From Paramore To Guns ‘N’ Roses, How Musicians Are Dealing With Their Past Problematic Lyrics

09.14.18 11 months ago 31 Comments

Getty Image

Over the weekend, Nashville pop-punk luminaries Paramore closed out their announced dates behind 2017’s After Laughter with their own hometown event, Paramore Art + Friends festival. The concert featured acts like Coin and Bully opening for a headlining Paramore set, but perhaps the most noteworthy moment came ahead of the performance of one of Paramore’s most beloved songs.

As Altpress reported, Paramore leader Haley Williams prefaced the 2007 hit “Misery Business” by announcing “Tonight we’re playing this song for the last time for a really long time. This is a choice that we’ve made because we feel that we should. We feel like it’s time to move away from it for a little.”

The song features the line, “Once a whore, you’re nothing more / I’m sorry that’ll never change,” a blow written by the young Williams that hasn’t aged well as conversations around “slut shaming” have grown more common. And for now, this looks to be the last word on a topic that Williams has had plenty to say in the past, including tweets, interviews, and a blog post from 2015 that finds an older Williams reflecting on the lyrics written by a teenage self and seeing how they don’t align with her more feminist, adult views. Williams wrote:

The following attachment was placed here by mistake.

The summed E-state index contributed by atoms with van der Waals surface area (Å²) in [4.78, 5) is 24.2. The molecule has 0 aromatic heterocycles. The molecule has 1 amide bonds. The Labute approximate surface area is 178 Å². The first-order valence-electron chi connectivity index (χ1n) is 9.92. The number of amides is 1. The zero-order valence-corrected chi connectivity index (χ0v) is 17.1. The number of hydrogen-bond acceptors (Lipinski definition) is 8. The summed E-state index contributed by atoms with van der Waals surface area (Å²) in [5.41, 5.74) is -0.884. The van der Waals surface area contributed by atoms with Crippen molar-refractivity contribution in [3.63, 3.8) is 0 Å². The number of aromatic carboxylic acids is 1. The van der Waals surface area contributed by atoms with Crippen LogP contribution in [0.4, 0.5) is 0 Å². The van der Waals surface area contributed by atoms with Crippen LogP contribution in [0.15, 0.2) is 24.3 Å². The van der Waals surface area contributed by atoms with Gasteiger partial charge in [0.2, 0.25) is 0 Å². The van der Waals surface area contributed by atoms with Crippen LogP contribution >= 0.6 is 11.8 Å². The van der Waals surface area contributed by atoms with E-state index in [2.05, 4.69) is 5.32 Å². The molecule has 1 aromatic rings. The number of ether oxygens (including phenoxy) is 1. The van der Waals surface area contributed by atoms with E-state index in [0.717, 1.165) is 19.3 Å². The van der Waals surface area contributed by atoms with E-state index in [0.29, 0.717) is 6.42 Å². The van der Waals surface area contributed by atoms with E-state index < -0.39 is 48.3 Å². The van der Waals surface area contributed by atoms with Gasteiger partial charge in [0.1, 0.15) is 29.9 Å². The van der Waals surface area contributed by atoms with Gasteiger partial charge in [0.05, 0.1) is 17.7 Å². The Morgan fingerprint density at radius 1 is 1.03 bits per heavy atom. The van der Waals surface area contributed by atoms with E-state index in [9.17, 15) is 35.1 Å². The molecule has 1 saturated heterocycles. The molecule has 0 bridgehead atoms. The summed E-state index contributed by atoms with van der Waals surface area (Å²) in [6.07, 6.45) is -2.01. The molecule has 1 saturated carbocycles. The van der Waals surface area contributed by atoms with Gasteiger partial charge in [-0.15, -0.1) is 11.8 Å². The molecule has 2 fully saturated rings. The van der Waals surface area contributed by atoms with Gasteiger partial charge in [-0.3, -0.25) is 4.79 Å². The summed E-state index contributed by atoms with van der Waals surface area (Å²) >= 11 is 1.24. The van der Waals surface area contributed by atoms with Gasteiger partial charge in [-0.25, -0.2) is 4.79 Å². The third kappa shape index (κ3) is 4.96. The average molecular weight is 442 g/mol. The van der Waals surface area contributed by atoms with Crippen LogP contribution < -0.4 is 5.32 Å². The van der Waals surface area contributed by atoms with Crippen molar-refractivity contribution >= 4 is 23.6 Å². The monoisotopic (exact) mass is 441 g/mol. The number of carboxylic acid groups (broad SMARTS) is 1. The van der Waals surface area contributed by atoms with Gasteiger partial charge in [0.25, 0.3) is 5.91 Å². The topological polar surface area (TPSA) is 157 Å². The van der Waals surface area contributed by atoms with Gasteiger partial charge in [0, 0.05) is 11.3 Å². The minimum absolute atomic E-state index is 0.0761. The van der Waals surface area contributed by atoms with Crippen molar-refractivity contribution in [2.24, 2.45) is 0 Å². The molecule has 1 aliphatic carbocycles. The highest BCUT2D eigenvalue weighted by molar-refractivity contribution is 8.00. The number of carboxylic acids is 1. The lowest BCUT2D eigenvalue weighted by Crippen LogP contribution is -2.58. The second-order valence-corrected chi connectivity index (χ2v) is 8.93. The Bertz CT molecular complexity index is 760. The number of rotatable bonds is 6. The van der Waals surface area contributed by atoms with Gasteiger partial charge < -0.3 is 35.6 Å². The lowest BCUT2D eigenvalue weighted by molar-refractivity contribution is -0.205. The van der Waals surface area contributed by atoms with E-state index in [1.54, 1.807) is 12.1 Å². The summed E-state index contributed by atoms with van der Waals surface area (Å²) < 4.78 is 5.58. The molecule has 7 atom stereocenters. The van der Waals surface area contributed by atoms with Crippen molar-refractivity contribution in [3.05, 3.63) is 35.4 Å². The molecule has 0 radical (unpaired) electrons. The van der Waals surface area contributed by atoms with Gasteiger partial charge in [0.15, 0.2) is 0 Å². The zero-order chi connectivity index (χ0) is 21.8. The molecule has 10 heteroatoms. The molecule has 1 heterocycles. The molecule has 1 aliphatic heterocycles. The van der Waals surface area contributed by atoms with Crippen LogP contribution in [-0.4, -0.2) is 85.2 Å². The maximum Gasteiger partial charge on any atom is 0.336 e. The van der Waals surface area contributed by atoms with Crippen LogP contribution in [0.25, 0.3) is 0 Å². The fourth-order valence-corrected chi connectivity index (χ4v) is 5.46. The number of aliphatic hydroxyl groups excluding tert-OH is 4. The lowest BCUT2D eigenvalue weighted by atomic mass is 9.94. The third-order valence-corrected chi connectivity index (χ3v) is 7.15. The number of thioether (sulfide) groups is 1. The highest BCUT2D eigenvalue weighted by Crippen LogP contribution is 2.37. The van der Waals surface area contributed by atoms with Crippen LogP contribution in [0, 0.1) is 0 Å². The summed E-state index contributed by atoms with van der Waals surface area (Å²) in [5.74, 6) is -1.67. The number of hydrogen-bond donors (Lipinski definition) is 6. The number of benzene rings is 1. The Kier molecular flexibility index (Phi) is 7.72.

“’Misery Business’ is not a set of lyrics that I relate to as a 26-year-old woman. I haven’t related to it in a very long time. Those words were written when I was 17… admittedly, from a very narrow-minded perspective. It wasn’t really meant to be this big philosophical statement about anything. It was quite literally a page in my diary about a singular moment I experienced as a high schooler.”

As Stereogum points out, Williams has even opted to just skip over the lyrics in the past during live performances of the song, but it seems the time has come where she wants to move away from the song completely. And while anyone who’s seen Paramore live knows that the track, which often features a fan onstage performing the lyrics with Williams, is a high point of the set, it’s also ubiquitous enough that putting it on the shelf for a few years won’t likely upset any of the diehards.

Around The Web

People's Party iTunes